Up to 14 units of alcohol does not harm fertility
New research from Aarhus University and Aarhus University Hospital contradicts the current national and international guidelines on alcohol and pregnancy.
Women who abstain from drinking alcohol do not become pregnant faster. In fact, they can drink up to 14 units of alcohol a week without this in itself affecting their ability to have children. This is shown by the SnartForældre.dk research project from the Department of Clinical Epidemiology at Aarhus University and Aarhus University Hospital.
If a woman remains below 14 units of beer or wine per week, she has the same probability of becoming pregnant per cycle as a woman who completely abstains from drinking alcohol. This is the conclusion reached by a research group from the Department of Clinical Epidemiology at Aarhus University. Since 2007, they have charted alcohol consumption for 6,120 women who were actively trying to become mothers.
The result is today published in the prestigious British Medical Journal, and collides head on with the Danish Health and Medicines Authority’s recommendation “If you are pregnant - avoid alcohol. If you are trying to conceive - avoid alcohol for safety's sake." Senior Researcher Ellen M. Mikkelsen emphasises that the research findings are definitely not an invitation to binge drinking:
"A foetus can be vulnerable to the effects of alcohol in the first few weeks after conception, so during the days from ovulation until the chance of pregnancy is precluded, it is smart to hold back. On the other hand, the study shows that giving up alcohol is an unnecessary limitation to impose on yourself," says Ellen M. Mikkelsen. She is part of the research team behind SnartForældre.dk (in English, ParentsSoon), which began collecting data in 2007 to shed light on the various correlations between lifestyle and the ability to have children.
SnartForældre.dk is the largest prospective study within this field, which is to say it is a study in which the participants sign up before they become pregnant, and then regularly report online on their alcohol consumption in the months leading up to successful pregnancy. The prospective study differs from retrospective studies, in which researchers have asked women who have already become pregnant to recall their alcohol consumption prior to becoming pregnant – with the obvious danger of remembering incorrectly.
The ongoing reporting provides higher credibility, but does not exclude that there may be problems with under-reporting, where participants in the study understate how much they actually drink. According to Ellen M. Mikkelsen, the participants are generally careful to provide the correct information.
"There is high degree of credibility when we cross-reference their information with other registers. For example, we know from other studies that people often under-report their weight and over-report their height, but our study participants do not," says Ellen M. Mikkelsen.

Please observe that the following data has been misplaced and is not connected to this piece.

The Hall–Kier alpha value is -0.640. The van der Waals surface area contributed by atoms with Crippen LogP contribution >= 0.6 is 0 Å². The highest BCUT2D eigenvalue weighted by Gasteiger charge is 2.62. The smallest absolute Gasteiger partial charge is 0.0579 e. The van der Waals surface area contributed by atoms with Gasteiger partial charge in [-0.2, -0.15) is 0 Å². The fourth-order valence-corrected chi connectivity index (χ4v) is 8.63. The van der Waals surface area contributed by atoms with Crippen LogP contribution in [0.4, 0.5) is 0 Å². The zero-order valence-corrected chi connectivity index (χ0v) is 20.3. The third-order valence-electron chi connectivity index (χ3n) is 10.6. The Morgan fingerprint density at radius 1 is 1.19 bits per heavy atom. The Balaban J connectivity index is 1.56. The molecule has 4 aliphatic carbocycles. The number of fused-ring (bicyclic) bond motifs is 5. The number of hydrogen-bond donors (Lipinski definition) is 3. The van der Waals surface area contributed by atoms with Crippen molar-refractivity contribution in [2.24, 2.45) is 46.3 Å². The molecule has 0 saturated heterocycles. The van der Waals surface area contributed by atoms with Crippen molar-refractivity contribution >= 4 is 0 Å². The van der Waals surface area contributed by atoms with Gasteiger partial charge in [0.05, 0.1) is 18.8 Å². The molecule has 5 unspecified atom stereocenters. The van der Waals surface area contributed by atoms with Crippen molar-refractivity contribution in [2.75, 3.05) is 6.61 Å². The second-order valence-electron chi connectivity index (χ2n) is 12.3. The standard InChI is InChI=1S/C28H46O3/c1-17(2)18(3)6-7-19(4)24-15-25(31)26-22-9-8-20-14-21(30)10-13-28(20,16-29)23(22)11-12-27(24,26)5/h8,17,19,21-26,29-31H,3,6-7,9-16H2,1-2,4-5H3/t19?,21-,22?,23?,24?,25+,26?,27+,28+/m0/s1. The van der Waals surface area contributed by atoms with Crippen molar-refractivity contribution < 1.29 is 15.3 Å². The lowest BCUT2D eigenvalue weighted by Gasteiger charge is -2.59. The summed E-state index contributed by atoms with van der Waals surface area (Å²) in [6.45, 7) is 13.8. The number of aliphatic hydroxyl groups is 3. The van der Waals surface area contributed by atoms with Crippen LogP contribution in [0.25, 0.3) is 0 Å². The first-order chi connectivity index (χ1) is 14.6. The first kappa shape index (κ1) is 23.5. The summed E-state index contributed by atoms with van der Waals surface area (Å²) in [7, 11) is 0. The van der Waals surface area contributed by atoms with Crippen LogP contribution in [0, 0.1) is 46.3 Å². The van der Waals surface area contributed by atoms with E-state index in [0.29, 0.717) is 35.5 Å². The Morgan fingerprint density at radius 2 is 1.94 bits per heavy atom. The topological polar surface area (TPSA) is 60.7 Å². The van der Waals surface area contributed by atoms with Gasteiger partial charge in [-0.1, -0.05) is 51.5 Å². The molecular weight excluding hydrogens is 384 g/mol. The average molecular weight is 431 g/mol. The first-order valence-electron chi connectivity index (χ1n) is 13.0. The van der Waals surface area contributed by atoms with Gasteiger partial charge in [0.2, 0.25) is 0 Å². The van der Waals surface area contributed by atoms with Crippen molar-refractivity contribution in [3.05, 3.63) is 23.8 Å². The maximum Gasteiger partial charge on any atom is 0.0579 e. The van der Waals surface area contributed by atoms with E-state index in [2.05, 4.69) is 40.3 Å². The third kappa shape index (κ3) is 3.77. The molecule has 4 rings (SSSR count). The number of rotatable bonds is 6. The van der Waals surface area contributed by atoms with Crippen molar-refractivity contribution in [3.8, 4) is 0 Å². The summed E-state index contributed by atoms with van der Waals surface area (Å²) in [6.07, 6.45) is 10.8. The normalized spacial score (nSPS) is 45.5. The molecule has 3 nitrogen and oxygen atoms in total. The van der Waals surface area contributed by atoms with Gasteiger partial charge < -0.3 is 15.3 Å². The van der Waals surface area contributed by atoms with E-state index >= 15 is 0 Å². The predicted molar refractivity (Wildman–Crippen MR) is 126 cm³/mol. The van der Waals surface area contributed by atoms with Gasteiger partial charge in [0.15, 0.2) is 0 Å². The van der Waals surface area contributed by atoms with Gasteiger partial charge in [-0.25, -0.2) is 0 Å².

Participants have signed up to take part in the study via advertisements on websites such as netdoctor.dk and minmave.dk, or have found SnartForældre.dk via Facebook shares. The group of women in the study do not therefore as a starting point reflect Danish women – though on the other hand:
"We have shown in a separate study that the participants in our study reflect a wide range of parameters for 240,000 women who are registered in the Danish Birth Register as giving birth during the period 2008-2012. For example, when we look at the correlation between a mother's smoking and low birth weight, or between mothers with a high BMI and high birth weight. Our participants also have a large spread when it comes to both age and level of education, perhaps because we – like everyone else, including more disadvantaged women – utilise the Internet and social media," says Ellen M. Mikkelsen.
6,120 participants may appear to be a generally small sample population. Particularly if you encounter another Danish study with no less than 29,844 participants. The difference is found in the prospective and retrospective aspect. By comparison, two frequently cited prospective studies of women's alcohol consumption prior to pregnancy are based on just 259 and 430 participating couples, so the 6,120 participants are one of the strong points of this study.
More about the study
Type of study: Prospective cohort study, which is ongoing and has now shifted focus to look into the correlation between men's lifestyle, including alcohol consumption, and the ability to have children.
External funding: National Institute of Child Health and Human Development, USA and the Danish Council for Independent Research, Denmark.
Partners: Researchers from the Clinical Epidemiology Department, Department of Clinical Medicine, Aarhus University and the Department of Epidemiology, Boston University School of Public Health, Boston University.
Link to abstract: The scientific article ‘Alcohol consumption and fecundability: A prospective Danish cohort study’ is published at http://www.bmj.com/content/354/bmj.i4262 and is available in print in the British Medical Journal on 3 September 2016.
Requests for additional information should be made to: Researcher Ellen M. Mikkelsen
Senior Researcher, Nurse, MPH, PhD Ellen M. Mikkelsen (link to the department's website)
Aarhus University, Department of Clinical Medicine – Department of Clinical Epidemiology
Direct tel.: (+45) 8716 8207
Mobile: (+45) 2869 0888